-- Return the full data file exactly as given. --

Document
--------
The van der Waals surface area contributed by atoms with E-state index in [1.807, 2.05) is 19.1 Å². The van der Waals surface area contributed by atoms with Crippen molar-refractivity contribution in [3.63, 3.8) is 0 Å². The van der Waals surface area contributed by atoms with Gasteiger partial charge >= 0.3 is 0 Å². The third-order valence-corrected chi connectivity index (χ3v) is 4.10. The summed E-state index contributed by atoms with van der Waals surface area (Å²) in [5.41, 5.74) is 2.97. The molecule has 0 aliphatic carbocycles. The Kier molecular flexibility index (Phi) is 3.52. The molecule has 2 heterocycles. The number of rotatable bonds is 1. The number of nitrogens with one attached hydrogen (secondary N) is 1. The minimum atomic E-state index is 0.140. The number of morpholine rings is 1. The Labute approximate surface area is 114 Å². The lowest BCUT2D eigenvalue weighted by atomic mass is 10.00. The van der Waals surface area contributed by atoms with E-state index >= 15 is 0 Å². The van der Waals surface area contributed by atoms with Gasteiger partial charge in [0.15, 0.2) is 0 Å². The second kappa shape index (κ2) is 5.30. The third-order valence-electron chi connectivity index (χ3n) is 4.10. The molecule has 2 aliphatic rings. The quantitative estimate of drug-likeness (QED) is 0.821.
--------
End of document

The van der Waals surface area contributed by atoms with E-state index in [1.807, 2.05) is 19.1 Å². The van der Waals surface area contributed by atoms with Crippen molar-refractivity contribution in [3.63, 3.8) is 0 Å². The van der Waals surface area contributed by atoms with Gasteiger partial charge >= 0.3 is 0 Å². The third-order valence-corrected chi connectivity index (χ3v) is 4.10. The summed E-state index contributed by atoms with van der Waals surface area (Å²) in [5.41, 5.74) is 2.97. The molecule has 0 aliphatic carbocycles. The Kier molecular flexibility index (Phi) is 3.52. The molecule has 2 heterocycles. The number of rotatable bonds is 1. The number of nitrogens with one attached hydrogen (secondary N) is 1. The minimum atomic E-state index is 0.140. The number of morpholine rings is 1. The Labute approximate surface area is 114 Å². The lowest BCUT2D eigenvalue weighted by atomic mass is 10.00. The van der Waals surface area contributed by atoms with E-state index >= 15 is 0 Å². The van der Waals surface area contributed by atoms with Gasteiger partial charge in [0.15, 0.2) is 0 Å². The second kappa shape index (κ2) is 5.30. The third-order valence-electron chi connectivity index (χ3n) is 4.10. The molecule has 2 aliphatic rings. The quantitative estimate of drug-likeness (QED) is 0.821.